Special Projects--Appleseed Logo

This may appear as a simple logo design, but truth be told, it might be one of the most difficult design projects I’ve ever had to do. The original Appleseed logo was designed by one of my personal heroes, living legend Tom Orzechowski. Tom was probably the first letterer / designer that I knew by name as a teenager, and his lettering run on X-Men directly contributed to my love of type design. Add to that the fact that Appleseed was probably the first anime that I ever actually saw all the way through, so this was kind of a big deal to me personally.

When I was told Kodansha was going to be doing a collection of Appleseed stories called Appleseed Alpha, I pleaded with them to let me use the original logo, to which they agreed. The only problem was, no one had a modern vector version of it. I contacted Tom directly and he was kind enough to give me a copy of his original hand drawn logo done with pen and ink. I then had to go about drawing over the top of it digitally, updating it without trampling over what made it so great to begin with. There are so many nuances and irregularities that are invisible to the average eye, that almost no one would see, but contribute to the overall feel of the design. Look at the p’s and the e’s—they all look the same, right? They’re not; dropped on top of each other, they do not line up at all. That’s not a mistake; that’s character—the difference between the two is razor thin sometimes, but it is incredibly important.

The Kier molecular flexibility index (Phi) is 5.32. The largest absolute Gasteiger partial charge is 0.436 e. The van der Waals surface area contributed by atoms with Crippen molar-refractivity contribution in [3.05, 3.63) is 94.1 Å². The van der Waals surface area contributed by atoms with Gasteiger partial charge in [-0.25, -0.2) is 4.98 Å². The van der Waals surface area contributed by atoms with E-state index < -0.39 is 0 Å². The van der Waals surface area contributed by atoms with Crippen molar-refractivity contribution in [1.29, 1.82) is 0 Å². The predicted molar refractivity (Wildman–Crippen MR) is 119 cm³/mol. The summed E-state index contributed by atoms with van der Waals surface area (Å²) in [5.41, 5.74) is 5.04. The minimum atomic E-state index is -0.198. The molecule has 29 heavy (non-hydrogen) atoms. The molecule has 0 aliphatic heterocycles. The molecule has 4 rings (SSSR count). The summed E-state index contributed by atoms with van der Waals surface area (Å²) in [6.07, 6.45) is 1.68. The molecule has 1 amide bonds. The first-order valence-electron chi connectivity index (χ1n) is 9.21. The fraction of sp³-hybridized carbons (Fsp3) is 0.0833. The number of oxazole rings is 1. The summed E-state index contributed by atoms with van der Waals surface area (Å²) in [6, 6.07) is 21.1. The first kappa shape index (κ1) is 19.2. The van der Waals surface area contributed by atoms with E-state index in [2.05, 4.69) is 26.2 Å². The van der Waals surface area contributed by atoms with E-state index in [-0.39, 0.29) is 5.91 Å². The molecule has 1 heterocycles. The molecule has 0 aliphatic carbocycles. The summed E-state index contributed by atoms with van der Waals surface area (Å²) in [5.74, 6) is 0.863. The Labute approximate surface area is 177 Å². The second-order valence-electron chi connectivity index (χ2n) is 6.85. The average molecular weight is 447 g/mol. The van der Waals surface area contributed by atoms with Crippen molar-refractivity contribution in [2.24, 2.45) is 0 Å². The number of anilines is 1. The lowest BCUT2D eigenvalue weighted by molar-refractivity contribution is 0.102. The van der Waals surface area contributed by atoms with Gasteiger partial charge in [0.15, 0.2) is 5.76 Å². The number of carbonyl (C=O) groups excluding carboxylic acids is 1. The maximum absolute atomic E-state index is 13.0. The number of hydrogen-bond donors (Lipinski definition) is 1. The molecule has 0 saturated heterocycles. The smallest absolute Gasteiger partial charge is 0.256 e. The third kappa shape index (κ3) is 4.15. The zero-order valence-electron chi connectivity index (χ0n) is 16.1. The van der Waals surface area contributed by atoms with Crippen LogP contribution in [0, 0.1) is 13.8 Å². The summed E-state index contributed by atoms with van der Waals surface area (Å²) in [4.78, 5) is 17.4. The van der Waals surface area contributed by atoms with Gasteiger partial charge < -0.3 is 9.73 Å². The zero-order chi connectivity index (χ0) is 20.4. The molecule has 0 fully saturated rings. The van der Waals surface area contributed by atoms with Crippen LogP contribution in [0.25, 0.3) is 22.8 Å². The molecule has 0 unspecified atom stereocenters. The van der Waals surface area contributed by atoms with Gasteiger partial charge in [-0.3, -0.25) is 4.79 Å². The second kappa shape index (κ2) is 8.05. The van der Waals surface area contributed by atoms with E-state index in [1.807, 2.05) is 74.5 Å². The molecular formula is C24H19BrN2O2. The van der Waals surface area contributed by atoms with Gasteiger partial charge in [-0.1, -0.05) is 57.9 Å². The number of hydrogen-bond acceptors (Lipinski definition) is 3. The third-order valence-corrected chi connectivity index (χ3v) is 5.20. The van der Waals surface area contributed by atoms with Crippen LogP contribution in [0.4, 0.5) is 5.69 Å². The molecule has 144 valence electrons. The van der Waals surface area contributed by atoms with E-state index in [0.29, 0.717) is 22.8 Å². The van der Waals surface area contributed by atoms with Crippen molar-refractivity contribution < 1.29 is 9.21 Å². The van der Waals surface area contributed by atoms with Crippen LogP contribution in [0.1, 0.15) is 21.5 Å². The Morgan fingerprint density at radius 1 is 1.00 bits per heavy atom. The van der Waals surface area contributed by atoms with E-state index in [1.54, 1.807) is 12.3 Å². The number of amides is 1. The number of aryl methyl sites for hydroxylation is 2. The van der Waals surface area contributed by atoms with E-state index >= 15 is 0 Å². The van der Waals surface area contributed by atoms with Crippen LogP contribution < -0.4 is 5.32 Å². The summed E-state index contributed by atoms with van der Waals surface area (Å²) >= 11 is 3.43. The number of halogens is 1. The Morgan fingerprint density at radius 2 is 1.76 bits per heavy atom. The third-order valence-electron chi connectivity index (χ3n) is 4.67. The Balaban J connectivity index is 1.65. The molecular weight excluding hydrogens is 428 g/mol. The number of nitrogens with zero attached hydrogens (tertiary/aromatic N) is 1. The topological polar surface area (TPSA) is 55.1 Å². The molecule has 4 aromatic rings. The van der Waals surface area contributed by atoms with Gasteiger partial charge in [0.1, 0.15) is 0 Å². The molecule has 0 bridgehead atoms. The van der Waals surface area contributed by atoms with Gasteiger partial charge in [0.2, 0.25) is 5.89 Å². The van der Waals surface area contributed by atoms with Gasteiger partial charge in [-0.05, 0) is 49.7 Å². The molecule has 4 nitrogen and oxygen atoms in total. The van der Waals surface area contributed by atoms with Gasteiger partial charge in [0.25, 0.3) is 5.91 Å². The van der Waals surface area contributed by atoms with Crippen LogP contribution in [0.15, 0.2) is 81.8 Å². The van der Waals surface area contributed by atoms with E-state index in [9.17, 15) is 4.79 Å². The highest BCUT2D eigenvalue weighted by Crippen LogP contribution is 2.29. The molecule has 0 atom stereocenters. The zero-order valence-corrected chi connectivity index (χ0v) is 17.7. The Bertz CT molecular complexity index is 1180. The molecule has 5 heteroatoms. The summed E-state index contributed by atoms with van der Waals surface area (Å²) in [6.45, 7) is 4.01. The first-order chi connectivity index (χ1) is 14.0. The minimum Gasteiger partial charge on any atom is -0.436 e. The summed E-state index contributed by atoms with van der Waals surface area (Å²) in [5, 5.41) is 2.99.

After many laborious hours of going back and forth between versions with varying degrees of similarity, this is what made it to the final cover. I wanted to make sure that anyone that was paying attention would know that this was not the exact same logo, but clearly in the “family” of the original. I was ultimately pretty happy with it, and Tom was okay with it. About a year later, Tom, Nate Piekos, my wife Paige and I all went out to dinner during New York Comic-Con. It was an amazing evening, and I’ll never forget it. I tried to express to the man what his work had meant to me, but words really did fail me, and Tom, much like myself, seemed to feel a bit embarrassed by praise. If nothing else, I have this bit of work I did in the footsteps of one of my idols, and I consider it a bit of a love letter to all the joy his work has given me.


A more in-depth look at the process involved with certain projects.